Marshmallows

I remember when I was about eight (almost ten years ago! Ha!) we were doing our Christmas shopping at the mall. We passed by a certain store in the mall that was giving away samples that day. Okay, it was Williams-Sonoma; the best store of all time. I remember that day, we went in, and they had some fresh homemade marshmallows. They were a french vanilla flavor, I believe. Anyway, I remember eating one, and then wanting about ten more.

Note: Homemade marshmallows are two BILLION times better than the prepackaged stuff.

Anyway, I was hooked, and in early 2009, I made my first batch. It was a recipe that involved egg whites and hot sugar. The recipe was brilliant. Unfortunately, I lost that particular recipe, but I have one that is just as good today. Rest assured for those raw-egg-white-paranoid people out there (even though the hot sugar cooks the egg whites), there is nothing in here that is remotely risky.

In chatspeak, I would say ‘namnamnamnam’.

..Namnamnamnam I need another one!

Homemade Marshmallows
Ingredients
3 packets unflavored gelatin
1/2 cup cold water
1/4 cup water
2/3 cup light corn syrup
2 cups sugar
1 T. Vanilla Extract
Powdered sugar, for dusting.

Method
1. Sprinkle gelatin into 1/2 cup cold water in the bowl of your electric mixer fitted with the paddle attachment, and allow to ‘bloom’ for 30 minutes. Prep 13″x9″ pan by spraying with nonstick cooking spray and dusting with powdered sugar. Don’t be stingy, this stuff is sticky! Spray spatula with nonstick spray.
2. Combine corn syrup, 1/4 cup water, and sugar in a medium saucepan. On low heat, stir until the sugar is incorporated and then bring to a boil. Once the mixture has come to a low boil, put a lid on top of the saucepan for two minutes. The steam will catch on the inside of the lid, and as it condenses, will wash any sugar crystals off the sides of the saucepan (foolproof). Remove lid.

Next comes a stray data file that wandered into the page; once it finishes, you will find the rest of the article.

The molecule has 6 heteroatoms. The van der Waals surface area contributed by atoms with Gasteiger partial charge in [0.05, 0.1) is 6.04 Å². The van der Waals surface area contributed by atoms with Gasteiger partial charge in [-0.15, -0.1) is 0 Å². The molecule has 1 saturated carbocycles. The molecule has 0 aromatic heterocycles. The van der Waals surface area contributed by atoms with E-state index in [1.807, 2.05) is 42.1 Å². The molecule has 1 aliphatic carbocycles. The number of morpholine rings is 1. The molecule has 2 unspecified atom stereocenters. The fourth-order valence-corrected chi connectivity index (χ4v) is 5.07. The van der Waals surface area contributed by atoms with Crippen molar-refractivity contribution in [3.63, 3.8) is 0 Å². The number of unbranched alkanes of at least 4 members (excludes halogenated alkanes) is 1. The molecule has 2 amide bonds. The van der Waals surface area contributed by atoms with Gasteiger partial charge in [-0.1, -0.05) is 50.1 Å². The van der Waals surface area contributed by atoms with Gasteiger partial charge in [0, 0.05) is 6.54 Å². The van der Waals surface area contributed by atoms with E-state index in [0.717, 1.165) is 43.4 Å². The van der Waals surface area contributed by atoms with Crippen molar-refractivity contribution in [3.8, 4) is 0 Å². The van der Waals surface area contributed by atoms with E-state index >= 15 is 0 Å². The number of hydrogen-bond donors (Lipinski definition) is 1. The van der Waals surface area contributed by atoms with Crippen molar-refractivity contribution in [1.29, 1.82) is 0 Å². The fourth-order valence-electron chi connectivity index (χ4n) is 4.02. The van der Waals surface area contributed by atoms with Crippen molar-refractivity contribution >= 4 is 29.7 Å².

3. Set your candy thermometer to 250 degrees, or watch it closely until it gets to that temperature. This is the hard ball stage, another way of checking this is dropping some of the mixture into a glass of cold water, when it forms a ball that is not easily squished, you’re ready. Once the mixture has reached that stage, remove from heat.
4. Set your mixer to LOW SPEED, SLOWLY pour in the mixture. Once all of the mixture is added, gradually increase speed. WARNING: This sugar is HOT, use with CAUTION. Bring to medium-high speed, and when the mixture starts to turn white in color, bring to high speed and whip for 10 minutes, or until opaque and thick, and the volume stops increasing. Add vanilla and turn off mixer. Transfer mixture to prepared pan and spread promptly, it thickens quickly. Allow to cool and set for 5 hours or overnight.
5. Spray a chefs knife with cooking spray and dust with powdered sugar. Transfer marshmallow to a sprayed cutting board and cut into squares. When it becomes sticky to the knife, dip the knife in hot water for a second, dry it and continue. Transfer cut marshmallows to a bag of powdered sugar and toss to coat. Keep in an airtight container.

I originally made these to make some marshmallow fondant. But…it calls for 16 ounces and we’ve gone through a lot…

Does this mean I have to make more?
Oops.

Happy Baking!
Clara

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